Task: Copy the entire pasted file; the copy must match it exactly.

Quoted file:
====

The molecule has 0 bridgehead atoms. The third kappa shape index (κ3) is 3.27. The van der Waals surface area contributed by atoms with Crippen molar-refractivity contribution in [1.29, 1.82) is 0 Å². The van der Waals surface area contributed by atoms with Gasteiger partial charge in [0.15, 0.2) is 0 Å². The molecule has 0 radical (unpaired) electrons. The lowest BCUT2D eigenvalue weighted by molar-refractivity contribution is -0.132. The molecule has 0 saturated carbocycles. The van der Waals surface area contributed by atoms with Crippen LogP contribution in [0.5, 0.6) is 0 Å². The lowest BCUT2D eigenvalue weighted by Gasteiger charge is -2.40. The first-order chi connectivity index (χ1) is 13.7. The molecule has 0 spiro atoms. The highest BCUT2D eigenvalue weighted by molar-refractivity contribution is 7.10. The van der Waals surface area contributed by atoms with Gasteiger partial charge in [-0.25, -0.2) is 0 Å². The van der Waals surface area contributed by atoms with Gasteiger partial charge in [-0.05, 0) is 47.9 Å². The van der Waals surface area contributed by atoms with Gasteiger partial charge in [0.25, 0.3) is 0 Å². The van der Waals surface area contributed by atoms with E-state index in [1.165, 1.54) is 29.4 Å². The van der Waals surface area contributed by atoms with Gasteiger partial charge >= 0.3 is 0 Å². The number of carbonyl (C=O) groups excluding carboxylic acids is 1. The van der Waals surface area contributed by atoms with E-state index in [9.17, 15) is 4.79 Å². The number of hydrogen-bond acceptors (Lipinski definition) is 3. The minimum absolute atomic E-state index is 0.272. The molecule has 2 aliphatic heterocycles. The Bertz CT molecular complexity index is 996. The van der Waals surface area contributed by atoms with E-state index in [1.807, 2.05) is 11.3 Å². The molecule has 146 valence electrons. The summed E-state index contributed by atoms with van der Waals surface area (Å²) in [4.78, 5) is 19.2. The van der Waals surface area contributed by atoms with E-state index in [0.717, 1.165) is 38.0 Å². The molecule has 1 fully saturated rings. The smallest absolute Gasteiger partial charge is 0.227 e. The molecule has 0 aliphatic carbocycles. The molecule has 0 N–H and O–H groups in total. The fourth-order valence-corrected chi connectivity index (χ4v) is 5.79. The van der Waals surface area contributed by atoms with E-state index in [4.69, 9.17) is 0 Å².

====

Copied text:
The molecule has 0 bridgehead atoms. The third kappa shape index (κ3) is 3.27. The van der Waals surface area contributed by atoms with Crippen molar-refractivity contribution in [1.29, 1.82) is 0 Å². The van der Waals surface area contributed by atoms with Gasteiger partial charge in [0.15, 0.2) is 0 Å². The molecule has 0 radical (unpaired) electrons. The lowest BCUT2D eigenvalue weighted by molar-refractivity contribution is -0.132. The molecule has 0 saturated carbocycles. The van der Waals surface area contributed by atoms with Crippen LogP contribution in [0.5, 0.6) is 0 Å². The lowest BCUT2D eigenvalue weighted by Gasteiger charge is -2.40. The first-order chi connectivity index (χ1) is 13.7. The molecule has 0 spiro atoms. The highest BCUT2D eigenvalue weighted by molar-refractivity contribution is 7.10. The van der Waals surface area contributed by atoms with Gasteiger partial charge in [-0.25, -0.2) is 0 Å². The van der Waals surface area contributed by atoms with Gasteiger partial charge in [-0.05, 0) is 47.9 Å². The van der Waals surface area contributed by atoms with Gasteiger partial charge in [0.25, 0.3) is 0 Å². The van der Waals surface area contributed by atoms with E-state index in [1.165, 1.54) is 29.4 Å². The van der Waals surface area contributed by atoms with Gasteiger partial charge >= 0.3 is 0 Å². The number of carbonyl (C=O) groups excluding carboxylic acids is 1. The van der Waals surface area contributed by atoms with E-state index in [9.17, 15) is 4.79 Å². The number of hydrogen-bond acceptors (Lipinski definition) is 3. The minimum absolute atomic E-state index is 0.272. The molecule has 2 aliphatic heterocycles. The Bertz CT molecular complexity index is 996. The van der Waals surface area contributed by atoms with E-state index in [1.807, 2.05) is 11.3 Å². The molecule has 146 valence electrons. The summed E-state index contributed by atoms with van der Waals surface area (Å²) in [4.78, 5) is 19.2. The van der Waals surface area contributed by atoms with E-state index in [0.717, 1.165) is 38.0 Å². The molecule has 1 fully saturated rings. The smallest absolute Gasteiger partial charge is 0.227 e. The molecule has 0 aliphatic carbocycles. The molecule has 0 N–H and O–H groups in total. The fourth-order valence-corrected chi connectivity index (χ4v) is 5.79. The van der Waals surface area contributed by atoms with E-state index in [4.69, 9.17) is 0 Å².